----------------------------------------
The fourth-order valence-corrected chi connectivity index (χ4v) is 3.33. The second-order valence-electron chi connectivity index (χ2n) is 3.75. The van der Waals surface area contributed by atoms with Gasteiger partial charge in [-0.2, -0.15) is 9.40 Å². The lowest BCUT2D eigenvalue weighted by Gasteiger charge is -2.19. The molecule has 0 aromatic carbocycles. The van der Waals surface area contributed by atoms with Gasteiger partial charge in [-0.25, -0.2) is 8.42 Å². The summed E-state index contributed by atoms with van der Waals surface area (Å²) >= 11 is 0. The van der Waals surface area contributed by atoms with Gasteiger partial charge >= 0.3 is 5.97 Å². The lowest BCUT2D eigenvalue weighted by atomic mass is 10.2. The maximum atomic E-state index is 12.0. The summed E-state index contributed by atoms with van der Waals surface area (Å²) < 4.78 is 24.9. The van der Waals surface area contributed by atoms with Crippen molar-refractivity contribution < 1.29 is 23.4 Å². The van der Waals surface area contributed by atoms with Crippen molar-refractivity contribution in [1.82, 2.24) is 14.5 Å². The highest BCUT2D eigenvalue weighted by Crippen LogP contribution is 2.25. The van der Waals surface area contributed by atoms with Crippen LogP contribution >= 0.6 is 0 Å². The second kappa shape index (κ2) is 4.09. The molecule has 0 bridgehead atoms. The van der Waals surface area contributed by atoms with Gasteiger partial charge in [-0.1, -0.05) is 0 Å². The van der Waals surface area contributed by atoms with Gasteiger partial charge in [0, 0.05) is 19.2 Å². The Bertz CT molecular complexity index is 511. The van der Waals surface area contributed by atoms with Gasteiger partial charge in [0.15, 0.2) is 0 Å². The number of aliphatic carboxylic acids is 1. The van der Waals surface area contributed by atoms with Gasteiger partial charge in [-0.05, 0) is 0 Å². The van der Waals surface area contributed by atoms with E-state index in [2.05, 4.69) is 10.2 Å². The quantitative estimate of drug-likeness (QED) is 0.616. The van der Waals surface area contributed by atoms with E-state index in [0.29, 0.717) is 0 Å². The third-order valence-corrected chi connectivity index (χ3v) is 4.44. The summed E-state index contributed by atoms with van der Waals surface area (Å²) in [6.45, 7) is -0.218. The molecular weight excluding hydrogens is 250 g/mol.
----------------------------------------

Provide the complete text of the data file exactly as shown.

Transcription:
The fourth-order valence-corrected chi connectivity index (χ4v) is 3.33. The second-order valence-electron chi connectivity index (χ2n) is 3.75. The van der Waals surface area contributed by atoms with Gasteiger partial charge in [-0.2, -0.15) is 9.40 Å². The lowest BCUT2D eigenvalue weighted by Gasteiger charge is -2.19. The molecule has 0 aromatic carbocycles. The van der Waals surface area contributed by atoms with Gasteiger partial charge in [-0.25, -0.2) is 8.42 Å². The summed E-state index contributed by atoms with van der Waals surface area (Å²) >= 11 is 0. The van der Waals surface area contributed by atoms with Gasteiger partial charge >= 0.3 is 5.97 Å². The lowest BCUT2D eigenvalue weighted by atomic mass is 10.2. The maximum atomic E-state index is 12.0. The summed E-state index contributed by atoms with van der Waals surface area (Å²) < 4.78 is 24.9. The van der Waals surface area contributed by atoms with Crippen molar-refractivity contribution < 1.29 is 23.4 Å². The van der Waals surface area contributed by atoms with Crippen molar-refractivity contribution in [1.82, 2.24) is 14.5 Å². The highest BCUT2D eigenvalue weighted by Crippen LogP contribution is 2.25. The van der Waals surface area contributed by atoms with Crippen LogP contribution >= 0.6 is 0 Å². The second kappa shape index (κ2) is 4.09. The molecule has 0 bridgehead atoms. The van der Waals surface area contributed by atoms with Gasteiger partial charge in [-0.1, -0.05) is 0 Å². The van der Waals surface area contributed by atoms with Gasteiger partial charge in [0, 0.05) is 19.2 Å². The Bertz CT molecular complexity index is 511. The van der Waals surface area contributed by atoms with Gasteiger partial charge in [0.15, 0.2) is 0 Å². The number of aliphatic carboxylic acids is 1. The van der Waals surface area contributed by atoms with Gasteiger partial charge in [-0.05, 0) is 0 Å². The van der Waals surface area contributed by atoms with E-state index in [2.05, 4.69) is 10.2 Å². The quantitative estimate of drug-likeness (QED) is 0.616. The van der Waals surface area contributed by atoms with E-state index in [0.29, 0.717) is 0 Å². The third-order valence-corrected chi connectivity index (χ3v) is 4.44. The summed E-state index contributed by atoms with van der Waals surface area (Å²) in [6.45, 7) is -0.218. The molecular weight excluding hydrogens is 250 g/mol.